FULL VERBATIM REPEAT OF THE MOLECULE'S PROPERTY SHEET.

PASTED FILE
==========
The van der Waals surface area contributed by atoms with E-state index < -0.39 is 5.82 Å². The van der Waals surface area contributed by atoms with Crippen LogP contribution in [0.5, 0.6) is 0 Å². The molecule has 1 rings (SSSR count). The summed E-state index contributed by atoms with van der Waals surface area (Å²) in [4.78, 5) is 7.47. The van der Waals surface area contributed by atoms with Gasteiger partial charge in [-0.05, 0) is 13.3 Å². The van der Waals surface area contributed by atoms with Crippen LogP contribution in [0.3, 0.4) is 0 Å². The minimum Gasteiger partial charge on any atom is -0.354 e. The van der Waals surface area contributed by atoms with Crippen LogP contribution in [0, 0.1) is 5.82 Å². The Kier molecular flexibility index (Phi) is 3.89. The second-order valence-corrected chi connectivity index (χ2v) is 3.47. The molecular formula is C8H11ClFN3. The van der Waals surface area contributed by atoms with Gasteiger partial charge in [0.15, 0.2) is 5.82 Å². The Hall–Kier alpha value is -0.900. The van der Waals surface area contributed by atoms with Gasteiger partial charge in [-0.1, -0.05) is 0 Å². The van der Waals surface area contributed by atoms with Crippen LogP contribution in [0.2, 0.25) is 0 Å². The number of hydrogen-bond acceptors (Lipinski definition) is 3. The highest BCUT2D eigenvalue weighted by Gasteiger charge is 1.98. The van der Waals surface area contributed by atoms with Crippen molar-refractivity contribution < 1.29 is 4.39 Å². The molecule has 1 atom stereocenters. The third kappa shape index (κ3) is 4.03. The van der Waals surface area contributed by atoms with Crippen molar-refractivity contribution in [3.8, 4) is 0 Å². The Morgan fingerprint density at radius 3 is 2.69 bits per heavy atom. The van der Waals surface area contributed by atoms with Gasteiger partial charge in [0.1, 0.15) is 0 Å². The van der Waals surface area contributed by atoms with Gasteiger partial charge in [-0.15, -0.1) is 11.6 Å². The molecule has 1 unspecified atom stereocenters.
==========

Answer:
The van der Waals surface area contributed by atoms with E-state index < -0.39 is 5.82 Å². The van der Waals surface area contributed by atoms with Crippen LogP contribution in [0.5, 0.6) is 0 Å². The molecule has 1 rings (SSSR count). The summed E-state index contributed by atoms with van der Waals surface area (Å²) in [4.78, 5) is 7.47. The van der Waals surface area contributed by atoms with Gasteiger partial charge in [-0.05, 0) is 13.3 Å². The van der Waals surface area contributed by atoms with Crippen LogP contribution in [0.3, 0.4) is 0 Å². The minimum Gasteiger partial charge on any atom is -0.354 e. The van der Waals surface area contributed by atoms with Crippen LogP contribution in [0, 0.1) is 5.82 Å². The Kier molecular flexibility index (Phi) is 3.89. The second-order valence-corrected chi connectivity index (χ2v) is 3.47. The molecular formula is C8H11ClFN3. The van der Waals surface area contributed by atoms with Gasteiger partial charge in [0.15, 0.2) is 5.82 Å². The Hall–Kier alpha value is -0.900. The van der Waals surface area contributed by atoms with Gasteiger partial charge in [-0.1, -0.05) is 0 Å². The van der Waals surface area contributed by atoms with Crippen LogP contribution in [0.2, 0.25) is 0 Å². The number of hydrogen-bond acceptors (Lipinski definition) is 3. The highest BCUT2D eigenvalue weighted by Gasteiger charge is 1.98. The van der Waals surface area contributed by atoms with Crippen molar-refractivity contribution < 1.29 is 4.39 Å². The molecule has 1 atom stereocenters. The third kappa shape index (κ3) is 4.03. The van der Waals surface area contributed by atoms with Crippen molar-refractivity contribution in [3.8, 4) is 0 Å². The Morgan fingerprint density at radius 3 is 2.69 bits per heavy atom. The van der Waals surface area contributed by atoms with Gasteiger partial charge in [0.1, 0.15) is 0 Å². The van der Waals surface area contributed by atoms with Gasteiger partial charge in [-0.15, -0.1) is 11.6 Å². The molecule has 1 unspecified atom stereocenters.